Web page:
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Readers Respond to Per Se's $150 BYO Fee

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Thomas Keller's Per Se and The French Laundry, as Eater reported on Friday, are now charging what could be the country's highest corkage fees, true to form for two of America's most expensive restaurants. Guests who in bring in their own wines will be charged $150 per bottle, service-included, which is a heck of a lot more than Keller's three Michelin-starred peers. Masa asks $95, Eleven Madison Park charges $65, and Meadowood commands $50.

Reader comments poured in over the weekend, so here are some of the best below. Two commenters share their experiences in trying (or hoping) to have Per Se's corkage waived, while the owner of Amali in Midtown Manhattan writes that free corkage can have a negative impact of wait staff tips. Check it out:

Hoping and wishing that Per Se will waive its corkage fee, Part I. This commenter tries to play the game but it's all for naught:

A group of eight of us dined at Per Se a few years ago, and one couple, who are true oenophiles and collect great wines from around the world, brought three bottles from their collection. They offered the sommelier some from each bottle, which he gladly enjoyed.

We then purchased a bottle of Per Se's wine along with some cocktails before dinner. The couple bringing the wine live in Napa Valley and are regular customers at The French Laundry. Given those parameters, the couple politely asked if perhaps one of the corkage fees might be waived, but a flat "no" was given. So much for negotiating fees.

Is it appropriate to bring in one's own wines? Another commenter seeks the high road of sorts: "I've come to the conclusion that BYO is best reserved for BYO restaurants. It is preposterous, even for an 'oenophile' with 'great wines from around the world' to expect to deprive a restaurant of income, however inflated."

What happens to your restaurant when you waive corkage fees? This comment comes via James Mallios, owner of a Mediterranean restaurant in Manhattan:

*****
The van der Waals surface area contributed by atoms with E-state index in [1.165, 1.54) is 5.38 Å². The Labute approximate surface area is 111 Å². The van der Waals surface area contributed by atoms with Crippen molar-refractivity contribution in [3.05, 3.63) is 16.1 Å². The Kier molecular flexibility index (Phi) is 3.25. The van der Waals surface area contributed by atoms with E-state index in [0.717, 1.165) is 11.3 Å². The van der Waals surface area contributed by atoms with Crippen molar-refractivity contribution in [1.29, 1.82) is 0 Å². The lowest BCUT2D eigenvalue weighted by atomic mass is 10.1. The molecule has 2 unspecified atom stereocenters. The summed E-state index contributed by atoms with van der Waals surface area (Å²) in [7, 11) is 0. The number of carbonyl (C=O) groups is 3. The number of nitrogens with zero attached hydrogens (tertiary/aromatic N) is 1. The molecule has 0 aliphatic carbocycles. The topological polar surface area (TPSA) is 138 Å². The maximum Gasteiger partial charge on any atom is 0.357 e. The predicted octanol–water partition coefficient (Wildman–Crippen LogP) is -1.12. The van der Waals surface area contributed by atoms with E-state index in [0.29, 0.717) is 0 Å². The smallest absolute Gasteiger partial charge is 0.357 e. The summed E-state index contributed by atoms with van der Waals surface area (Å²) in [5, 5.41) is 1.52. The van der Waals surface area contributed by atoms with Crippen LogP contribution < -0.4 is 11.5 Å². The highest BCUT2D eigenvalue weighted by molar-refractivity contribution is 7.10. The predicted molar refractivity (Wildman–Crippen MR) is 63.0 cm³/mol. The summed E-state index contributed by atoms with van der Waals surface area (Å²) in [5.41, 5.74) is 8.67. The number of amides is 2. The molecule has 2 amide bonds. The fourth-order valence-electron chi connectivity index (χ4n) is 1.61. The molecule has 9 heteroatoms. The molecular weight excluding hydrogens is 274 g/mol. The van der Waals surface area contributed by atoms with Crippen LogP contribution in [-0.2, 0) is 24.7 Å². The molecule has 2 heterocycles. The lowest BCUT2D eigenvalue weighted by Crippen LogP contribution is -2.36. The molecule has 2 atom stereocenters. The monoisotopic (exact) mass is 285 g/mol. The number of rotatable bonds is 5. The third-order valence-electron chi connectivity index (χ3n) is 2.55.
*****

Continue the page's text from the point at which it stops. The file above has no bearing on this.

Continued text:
At Amali, we waive corkage for "unique or exceptional wines" so long as the guest shares some wine...I reference this because as a result, we open between 10-20 bottles a week without charge - more than any restaurant I know of that is not BYOB. But, there there is an undeniable cost to Amali and the staff's gratuity.

First, there is no timing/quantity restriction to our policy. Second, I am disappointed that even amongst wine lovers, collectors, somms, buyers etc., only a fraction of these "insiders" consider the level wine service provided by the somm when leaving a gratuity; once our somm decanted over 20 bottles and poured for over four hours and nothing.

Regardless of our policy, I do not fault any business for any corkage fee they choose to charge - $50, $100 or $1,000. What would we say if a customer walked into Luger's, brought in a great cut of rib eye with asparagus, olive oil, sea salt & pepper, passed it to the host and said "Medium please. Don't worry, I will buy some drinks. Table for two!

On why we pay a corkage in the first place.This commenter thinks the fee might be worth it:
If you're bringing in a $800 bottle of Coche from the 80s, a $150 corkage is no problem. Great glassware, great sommelier service, etc. What's another $150 on a Per Se tab? You're going to spend that for the white truffle supplement anyway. [Editor's Note: white truffles are actually $175 at Per Se]. If you are bringing in a fifty dollar 2011 Napa Cab, you're an idiot and should get charged to have them open that. Just purchase from the list!
Greasing The Wine Guy. This commenter has a few ideas on how to tip when brining in one's own vino:
I have always though that BYO is a privilege rather than a requirement, and if you take advantage of it, you have certain obligations. Sharing wine does not mean that I expect the charge to be waived, I tip around one third, and if there are multiple bottles, I will privately tip the sommelier with cash. In fact, I learned that lesson the hard way, as the sommelier may be salaried, and does not necessarily share in the gratuity pool. [Editor's Note: The sommelier will likely have to forfeit that cash anyway to the general tip pool, unless she or he wants to get fired.]
Hoping and wishing that Per Se will waive its corkage fee, Part II. Another commenter gives it a go. We know how this ends:
One has to assume this is an FU tax, I suppose. A few years ago, four of us (all wine/spirits/restaurant industry people) went to the French Laundry for my only experience there. The person who made the reservation for us, who lives in Napa and is a well-regarded wine rep for a major importer with a lot of great things on the FL's list, wanted to bring some of his "best of cellar", and did. He brought about half a case of some of the most amazing wines he collected on his travels over the years - a truly generous offering on his part.

He made sure to invite the managers, captains, somms and waiters over to try each and every one, and not just a spit take. We also ordered several other wines from their list just to be 'fair'. Yes, we were poured out of that restaurant at the end of the night, and a great time was had by all, but we paid for privilege and then some - not even a little bit of a discount despite ordering likely just as many bottles off their list as the average four top. And this was before the hike to $150.

· Is Per Se Charging America's Highest Corkage Fee? [~ENY~]


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